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What follows is a look into the research that has been conducted on the aging curve for NFL defensive players.

In my previous post we looked at the aging curve for NFL offensive players, and in the post before that, which serves as an introduction to this research, we reviewed the (1) methodology, (2) value metric, and (3) population that was used for the project as a whole.

For people that would like the readers digest of these three points, (1) this research uses the delta method to minimize the survivorship bias inherent in attempts at aging curves (a survivorship bias is still present in this method, but it is smaller than through other means), (2) we use Pro Football Reference’s approximate value metric as a way to judge player performance, (3) and our population includes all NFL players from 1980 to 2014.

As an update to points two and three, we will use Pro Football Focus player grades as an additional value metric. Pro Football Focus player grades give a score to a player for every single snap that they are on the field. The advantage of this metric is that player grades ascribe value to players independent of the other players that are on their team (i.e. a good player isn’t discredited because he’s on a bad team). Player grades are also able to give value to positions that are void of conventional stats—like offensive lineman—and replace rudimentary statistics—like interceptions for cornerbacks—that aren’t an accurate depiction of a player’s true talent level.

I previously looked at the aging curve for NFL defensive players as a group with Pro Football Focus player grades, but was unable to come up with an answer to the question around the aging curve for specific positions. Upon further efforts, adjustments were made to answer that question, and you will see those findings in what follows.

To account for the fact that Pro Football Focus only has publicly available player grades from 2007 to 2014, along with the previously mentioned time period of 1980 to 2014, we will also look at the aging curve of Pro Football Reference’s approximate value for the time period of 2007 to 2014. We need to do this to make sure that any difference between the aging curves for player grades and approximate value are symptomatic of the metric itself and not the time period.

While Pro Football Focus player grades and Pro Football Reference’s approximate value both look to put a single number on the value of a NFL player’s performance, the aging curve that emerges for each specific NFL defensive position changes depending on which value metric you look at.

Aging Curve for NFL Defensive Players

Defensive Tackle


This chart seems to suggest that defensive tackles peak later in their careers and take time to develop, with their peak coming in their age 28 season. To go along with what we found in our last post, this evidence seems to reinforce the idea that positions that rely more on strength than speed peak later in their careers.


For these graphs and all other graphs in this post, don’t pay attention the units of measurement that are on the vertical axis of each chart when looking to compare the two charts; player grades and approximate value are not on the same scale; you’d be comparing apples to oranges. Instead look at the shape of the curve and where players peak and drop off.

Pro Football Focus’ player grades seem to agree with what approximate value has to say as far defensive tackles peaking in their age 28 season, but this chart suggests that defensive tackles may decline more quickly than approximate value thinks.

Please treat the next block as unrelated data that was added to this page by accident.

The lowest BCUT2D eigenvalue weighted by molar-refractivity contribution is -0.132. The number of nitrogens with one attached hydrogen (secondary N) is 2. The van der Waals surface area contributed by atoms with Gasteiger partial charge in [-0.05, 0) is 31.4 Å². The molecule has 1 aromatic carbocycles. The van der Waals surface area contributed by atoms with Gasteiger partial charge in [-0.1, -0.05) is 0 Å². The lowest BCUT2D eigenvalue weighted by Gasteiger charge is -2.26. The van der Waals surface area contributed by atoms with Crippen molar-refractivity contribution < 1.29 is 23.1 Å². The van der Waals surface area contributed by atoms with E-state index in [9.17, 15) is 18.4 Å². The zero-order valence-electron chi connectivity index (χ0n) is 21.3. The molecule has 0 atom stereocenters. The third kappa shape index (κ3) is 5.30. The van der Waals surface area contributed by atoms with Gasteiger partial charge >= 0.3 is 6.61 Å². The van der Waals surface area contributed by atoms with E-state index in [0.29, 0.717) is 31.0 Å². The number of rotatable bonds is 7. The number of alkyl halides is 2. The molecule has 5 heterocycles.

Defensive End


We can see that by approximate value, defensive ends peak at 26 and sustain a long period of peak performance until their age 30 season. Defensive ends peak before defensive tackles and are closer to their peak when they enter the league, and because defensive ends rely less on strength and more on speed than defensive tackles, this makes sense.


At 25, the aging curve for player grades suggests that defensive ends peak slightly earlier than approximate value implies.



Approximate value shows that linebackers peak in their age 26 season and stay around their peak into their late 20s. Once a linebacker turns 30, we can see that their performance starts to decline rapidly.



With pinnacles of 23 and 24 respectively, the PFF player grades for both outside and inside linebackers show an earlier peak for the position than approximate value. While both approximate value and player grades show large drop offs for linebackers at certain points in their careers, player grades seem to think that it happens at around 27 and 28, much earlier than approximate value indicates.



According to approximate value, we can see that cornerbacks are at their peak in their age 27 season, and they are closer to their peak in their age 22 season—when most players enter the NFL—than any other position, narrowly ahead of linebackers and, as you will see next, safeties.


Cornerback and safety are where approximate value and player grades disagree the most. While the former metric thinks that cornerbacks peak at 27, the later would say 23.



Along with linebacker and cornerback, we can see that safeties fall within the group of players that are closest to their peak when they enter the league when it comes to approximate value. This graph suggests that safeties age better through their age 35 season than other positions and have a sustained period of peak performance until their age 30 season.


Player grades seem to think that safeties peak at age 22, age nicely until their late twenties, and fall off a cliff at 29, while approximate value believes safeties peak at age 26.

Tying It Together


Through this graph, we can see the same narrative appear for defensive players that we saw for offensive players when it comes to pre peak development; positions that rely on their strength—defensive end and defensive tackle—are further from their peaks when they enter the league than positions that depend on their speed—cornerback, linebacker, and safety.